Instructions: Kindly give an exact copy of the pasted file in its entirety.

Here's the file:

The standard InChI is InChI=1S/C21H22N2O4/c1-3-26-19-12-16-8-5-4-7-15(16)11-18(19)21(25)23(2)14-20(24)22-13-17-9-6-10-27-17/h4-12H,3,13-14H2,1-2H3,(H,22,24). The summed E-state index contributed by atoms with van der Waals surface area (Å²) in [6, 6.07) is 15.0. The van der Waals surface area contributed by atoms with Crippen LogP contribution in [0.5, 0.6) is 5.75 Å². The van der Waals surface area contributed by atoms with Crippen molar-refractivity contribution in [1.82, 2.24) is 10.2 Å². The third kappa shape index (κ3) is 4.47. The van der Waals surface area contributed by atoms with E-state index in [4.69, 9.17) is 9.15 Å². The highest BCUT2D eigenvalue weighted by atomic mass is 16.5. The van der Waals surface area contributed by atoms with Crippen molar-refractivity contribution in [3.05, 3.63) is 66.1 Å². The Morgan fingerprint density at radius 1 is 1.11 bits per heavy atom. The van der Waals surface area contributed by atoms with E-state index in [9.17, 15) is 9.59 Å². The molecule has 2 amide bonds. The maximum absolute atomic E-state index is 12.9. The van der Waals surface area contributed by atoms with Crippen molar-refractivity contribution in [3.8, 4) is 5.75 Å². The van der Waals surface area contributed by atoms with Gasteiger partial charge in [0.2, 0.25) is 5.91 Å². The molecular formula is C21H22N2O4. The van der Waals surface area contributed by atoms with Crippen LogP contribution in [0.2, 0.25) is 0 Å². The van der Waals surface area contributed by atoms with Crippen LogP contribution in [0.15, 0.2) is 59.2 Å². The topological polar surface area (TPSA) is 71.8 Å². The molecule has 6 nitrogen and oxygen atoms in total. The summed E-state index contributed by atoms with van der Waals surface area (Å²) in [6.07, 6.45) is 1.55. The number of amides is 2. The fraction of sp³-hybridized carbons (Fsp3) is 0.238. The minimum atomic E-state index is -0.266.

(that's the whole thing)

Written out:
The standard InChI is InChI=1S/C21H22N2O4/c1-3-26-19-12-16-8-5-4-7-15(16)11-18(19)21(25)23(2)14-20(24)22-13-17-9-6-10-27-17/h4-12H,3,13-14H2,1-2H3,(H,22,24). The summed E-state index contributed by atoms with van der Waals surface area (Å²) in [6, 6.07) is 15.0. The van der Waals surface area contributed by atoms with Crippen LogP contribution in [0.5, 0.6) is 5.75 Å². The van der Waals surface area contributed by atoms with Crippen molar-refractivity contribution in [1.82, 2.24) is 10.2 Å². The third kappa shape index (κ3) is 4.47. The van der Waals surface area contributed by atoms with E-state index in [4.69, 9.17) is 9.15 Å². The highest BCUT2D eigenvalue weighted by atomic mass is 16.5. The van der Waals surface area contributed by atoms with Crippen molar-refractivity contribution in [3.05, 3.63) is 66.1 Å². The Morgan fingerprint density at radius 1 is 1.11 bits per heavy atom. The van der Waals surface area contributed by atoms with E-state index in [9.17, 15) is 9.59 Å². The molecule has 2 amide bonds. The maximum absolute atomic E-state index is 12.9. The van der Waals surface area contributed by atoms with Crippen molar-refractivity contribution in [3.8, 4) is 5.75 Å². The van der Waals surface area contributed by atoms with Gasteiger partial charge in [0.2, 0.25) is 5.91 Å². The molecular formula is C21H22N2O4. The van der Waals surface area contributed by atoms with Crippen LogP contribution in [0.2, 0.25) is 0 Å². The van der Waals surface area contributed by atoms with Crippen LogP contribution in [0.15, 0.2) is 59.2 Å². The topological polar surface area (TPSA) is 71.8 Å². The molecule has 6 nitrogen and oxygen atoms in total. The summed E-state index contributed by atoms with van der Waals surface area (Å²) in [6.07, 6.45) is 1.55. The number of amides is 2. The fraction of sp³-hybridized carbons (Fsp3) is 0.238. The minimum atomic E-state index is -0.266.